Music to Your Ears
By Laura Marrich
A Mic for Every Mouth
In an ideal world, open mics would be as individual as the people who sign up to play them. Albuquerque's not too far off. This city's already friendly to musicians trying to get a foothold in public (some argue too friendly, but that's another column). The past few months in particular have seen a new crop of open mics—specialized ones created with a specific type of performer in mind. Here's a rundown of some of the most promising. That is, if you:
The rock that never dies
By Simon McCormack
By the time Megadeth bassist James Lomenzo joined the band’s lineup in 2006, he’d built a 30-year career of rock with artists like David Lee Roth and bands like White Lion and Black Label Society. “I’ve played with pretty much everybody, so there’s not much that’s gonna scare me,” Lomenzo asserts.
Flyer on the Wall
Calling All Females
Our Place II (9401 Coors NW, 890-6890) invites the ladies to rock on the Westside with Black Tooth Grin, Mechanism of Eve, Random Order and Scarless this Thursday, April 10. Ladies free, gents $3. (LM)
Moby Last Night · Ministry and Co-Conspirators Cover Up · Elf Power In a Cave
Nine studio albums deep, Moby returns in full electronic force and points it toward a dance record. On Last Night, Moby stays off the vocals and allows artists like Grandmaster Caz to fill the track with rhymes, turning out an album that's rhythmic and groovy, and hints at a world of clubs and drugs. At times, Moby's sample layering blankets tracks with dissonance; but for the most part the cohesion of breaks and odd harmonies allow Last Night to linger pleasantly. (JH)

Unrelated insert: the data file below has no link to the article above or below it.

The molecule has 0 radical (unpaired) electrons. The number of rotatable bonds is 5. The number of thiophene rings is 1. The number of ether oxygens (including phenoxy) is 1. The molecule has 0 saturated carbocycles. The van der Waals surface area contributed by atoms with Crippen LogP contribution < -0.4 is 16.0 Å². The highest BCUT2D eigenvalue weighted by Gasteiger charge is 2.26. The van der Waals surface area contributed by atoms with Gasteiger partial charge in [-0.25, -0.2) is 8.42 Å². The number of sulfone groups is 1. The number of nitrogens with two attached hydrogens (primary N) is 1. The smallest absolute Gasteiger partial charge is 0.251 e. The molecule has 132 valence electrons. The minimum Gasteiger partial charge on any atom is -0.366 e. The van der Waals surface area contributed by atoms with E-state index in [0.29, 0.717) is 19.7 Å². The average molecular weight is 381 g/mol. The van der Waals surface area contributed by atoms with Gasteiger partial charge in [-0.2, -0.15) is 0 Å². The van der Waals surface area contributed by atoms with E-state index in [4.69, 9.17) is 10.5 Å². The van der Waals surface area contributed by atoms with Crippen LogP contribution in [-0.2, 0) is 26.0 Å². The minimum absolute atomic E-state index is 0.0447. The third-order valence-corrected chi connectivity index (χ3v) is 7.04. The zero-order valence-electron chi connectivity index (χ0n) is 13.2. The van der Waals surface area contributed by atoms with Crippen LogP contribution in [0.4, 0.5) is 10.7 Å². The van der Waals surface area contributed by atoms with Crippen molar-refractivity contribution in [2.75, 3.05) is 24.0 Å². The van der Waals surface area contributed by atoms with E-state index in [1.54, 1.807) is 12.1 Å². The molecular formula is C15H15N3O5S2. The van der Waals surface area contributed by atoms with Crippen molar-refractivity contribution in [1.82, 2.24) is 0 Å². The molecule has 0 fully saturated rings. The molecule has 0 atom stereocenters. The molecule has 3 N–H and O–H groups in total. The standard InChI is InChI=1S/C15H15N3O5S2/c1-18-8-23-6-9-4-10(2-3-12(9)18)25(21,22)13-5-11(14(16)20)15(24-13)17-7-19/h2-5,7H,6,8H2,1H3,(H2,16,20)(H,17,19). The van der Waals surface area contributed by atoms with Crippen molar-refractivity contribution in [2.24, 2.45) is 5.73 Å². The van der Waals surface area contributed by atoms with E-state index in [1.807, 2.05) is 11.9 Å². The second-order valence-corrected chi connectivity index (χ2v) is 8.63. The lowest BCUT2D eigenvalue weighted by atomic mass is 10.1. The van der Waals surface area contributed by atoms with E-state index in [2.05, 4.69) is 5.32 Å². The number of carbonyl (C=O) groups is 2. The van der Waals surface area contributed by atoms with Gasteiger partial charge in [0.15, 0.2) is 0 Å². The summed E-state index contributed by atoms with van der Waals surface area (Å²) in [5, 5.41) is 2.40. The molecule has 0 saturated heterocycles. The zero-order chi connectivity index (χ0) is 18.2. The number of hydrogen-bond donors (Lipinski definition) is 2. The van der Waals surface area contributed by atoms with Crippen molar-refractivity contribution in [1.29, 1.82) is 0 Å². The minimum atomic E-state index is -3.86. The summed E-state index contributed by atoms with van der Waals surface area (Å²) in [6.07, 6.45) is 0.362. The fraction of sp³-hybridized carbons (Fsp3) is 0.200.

On the Scene
All-ages music and arts space is a year old and still DIY
By Justin Hood
Two brothers, Thomas Haag and Forrest Haag, and lifelong friend Naython Vane fired up Stove for the first time on April 20, 2007.
Courtesy of the Artist
Franks & Deans • punk rock, rock 'n' roll • Shrewd • Punctured Muffler • Silent Crush • metal
By August March
At some point during the progression of meta-ultra-postmodernism, it was only natural that a band covering Rat Pack tunes revisioned as rambling ska paeans or blisteringly buoyant punk anthems based on the imbibing and love-making habits of dudes like Frank Sinatra and Dean Martin would rise from the rocanrol cauldron. Well it's 2017 and such has indeed come to pass. The name of the band is Franks & Deans. They've succeeded by inflecting the sweepingly romantic, sometimes melancholy and nearly always self-referential ditties of these post-war, pre-rock vocal heroes with good-natured rhythms and danceable guitar leads—as well as an updated fashion sense that seems to borrow more from ZZ Top's summer style guide than from Robin and the 7 Hoods—that adds affable nuance to legendary, mid-century American popular music. Band members Rob DeTie, Mike "Pip" Ullemeyer, Hoss and Sampson await your indulgence at Low Spirits on Thursday, Feb. 23, and the admission price of $5 sure as heck beats dropping “Three Coins in the Fountain.”
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Old-Time Music Jam Circle • Virginia Creepers at Tractor Brewing Taproom
Desdemona • folk at Blue Grasshopper Brew Pub Taproom
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